EmployeeIssues.comU.S. Employee Rights in Plain English
Employment Contracts and AgreementsAgreements
Attorney Referral ServiceAttorney Referral
Employee BenefitsBenefits
Employee Rights BlogBlog
Work Breaks and LeaveBreaks & Leave
Child LaborChild Labor
Independent ContractorContractor
Criminal Record - Job and Employment DecisionsCriminal Record
Work HoursHours
Workplace and Employment RetaliationRetaliation
Workplace Safety and HealthSafety & Health
Employment Termination and DischargeTermination
Labor UnionsUnions
Wages and PayWages & Pay
Workplace IssuesWorkplace
Find a New Job
jobs by Indeed job search
You are Here: Home > Blog > Race-Based Retaliation Lawsuits

Employee Rights Blog

Employee Rights and Related Matters

Race-Based Retaliation Lawsuits

Thursday, May 29th, 2008

The U.S. Supreme Court recently granted employees the right to sue their employers for race-based retaliation under Section 1981 of civil rights law. Suing for employer retaliation under Section 1981 has several advantages verses suing under Title VII of the Civil Rights Act of 1964, because Section 1981 has:

  • A four-year statute of limitations, which is much longer than under the other discrimination laws
  • No limit on compensatory damages, which are capped under Title VII
  • No minimum employee requirement for employers; only employers who employ 15 or more employees are bound by Title VII
  • No requirement to first file a retaliation charge with the EEOC, as most other discrimination laws require

The wording in Section 1981 means that all people, regardless of race or color, have the right to make and enforce contracts, including employment agreements.

A contract exists between employer and employee, even in the absence of a written employment agreement. Subsequently, as indicated in Section 1981, an employee has the right to enjoy “all benefits, privileges, terms, and conditions of the contractual relationship.”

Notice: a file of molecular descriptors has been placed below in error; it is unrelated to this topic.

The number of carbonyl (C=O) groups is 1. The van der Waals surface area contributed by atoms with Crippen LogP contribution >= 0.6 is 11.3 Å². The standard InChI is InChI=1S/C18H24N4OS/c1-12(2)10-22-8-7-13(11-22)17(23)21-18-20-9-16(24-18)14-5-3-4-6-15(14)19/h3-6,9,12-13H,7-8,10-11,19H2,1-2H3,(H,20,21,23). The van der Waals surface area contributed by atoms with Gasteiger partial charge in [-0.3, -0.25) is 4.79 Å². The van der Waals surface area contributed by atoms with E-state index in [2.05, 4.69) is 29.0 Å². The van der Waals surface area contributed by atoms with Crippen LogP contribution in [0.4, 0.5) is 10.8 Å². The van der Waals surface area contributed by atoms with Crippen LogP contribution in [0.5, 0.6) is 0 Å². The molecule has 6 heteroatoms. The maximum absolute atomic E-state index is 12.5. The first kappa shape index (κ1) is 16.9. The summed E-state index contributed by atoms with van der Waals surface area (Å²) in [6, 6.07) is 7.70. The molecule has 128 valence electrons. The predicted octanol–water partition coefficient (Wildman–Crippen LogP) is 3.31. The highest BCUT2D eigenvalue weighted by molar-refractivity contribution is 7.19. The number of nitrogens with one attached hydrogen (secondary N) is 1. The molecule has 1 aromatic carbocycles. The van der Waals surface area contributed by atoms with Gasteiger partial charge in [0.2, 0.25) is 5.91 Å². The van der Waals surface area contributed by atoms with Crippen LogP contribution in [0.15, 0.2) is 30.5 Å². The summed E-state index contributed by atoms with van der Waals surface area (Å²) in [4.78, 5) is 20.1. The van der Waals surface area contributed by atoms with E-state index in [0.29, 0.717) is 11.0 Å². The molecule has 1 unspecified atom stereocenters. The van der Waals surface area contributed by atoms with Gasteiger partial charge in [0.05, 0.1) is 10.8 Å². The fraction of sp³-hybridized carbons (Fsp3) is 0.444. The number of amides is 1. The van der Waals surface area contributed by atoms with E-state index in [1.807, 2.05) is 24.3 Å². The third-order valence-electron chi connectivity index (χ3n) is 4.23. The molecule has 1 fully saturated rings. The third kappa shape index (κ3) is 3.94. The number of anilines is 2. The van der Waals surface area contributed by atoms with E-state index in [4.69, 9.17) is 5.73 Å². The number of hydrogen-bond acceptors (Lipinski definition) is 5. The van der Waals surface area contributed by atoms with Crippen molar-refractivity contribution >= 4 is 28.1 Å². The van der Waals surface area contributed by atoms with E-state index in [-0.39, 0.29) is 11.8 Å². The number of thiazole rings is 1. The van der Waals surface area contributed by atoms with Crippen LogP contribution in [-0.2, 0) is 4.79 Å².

The Supreme Court has interpreted that employee right to include suing an employer for race discrimination or race-based retaliation, even though Section 1981 mentions neither.

Section 1981 Background

If you’re wondering why you’ve never heard of Section 1981, it’s likely because it’s a very old race discrimination law from the Reconstruction era that hasn’t had much press until recently.

Section 1981(a) was originally the first section of the Civil Rights Act of 1866, which was designed to protect the contractual rights of freed slaves. Congress amended Section 1981(b) and (c) into the law based on the outcome of the 1989 case of Patterson v. McLean Credit Union and the Civil Rights Act of 1991.

The Supreme Court has since affirmed that employees may file lawsuits under Section 1981 for employment discrimination on the basis of race. But it wasn’t until the recent case of CBOCS West, Inc. v. Humphries that the Supreme Court set the new precedent for race-based retaliation lawsuits under Section 1981.

In the case, African-American Hedrick Humphries worked for Cracker Barrel as an assistant manager, before Cracker Barrel terminated his employment. In his lawsuit against Cracker Barrel under Section 1981, Mr. Humphries essentially alleged that his discharge was raced-based retaliation for complaining about racial discrimination against an African-American coworker, whom Cracker Barrel had previously discharged.

Employees of various races may file race discrimination or race-based retaliation lawsuits under Section 1981, not just African Americans. Consult a lawyer for legal advice about that.

Ask a Lawyer Online Now
Ask an Employment Lawyer Online Now
Land a Job
jobs by Indeed
Do not reproduce content from this or any page. Plagiarism will be detected by Copyscape. See copyright notice below.
Employee Rights Blog powered by WordPress
Consult a Lawyer for Legal Advice
Copyright Notice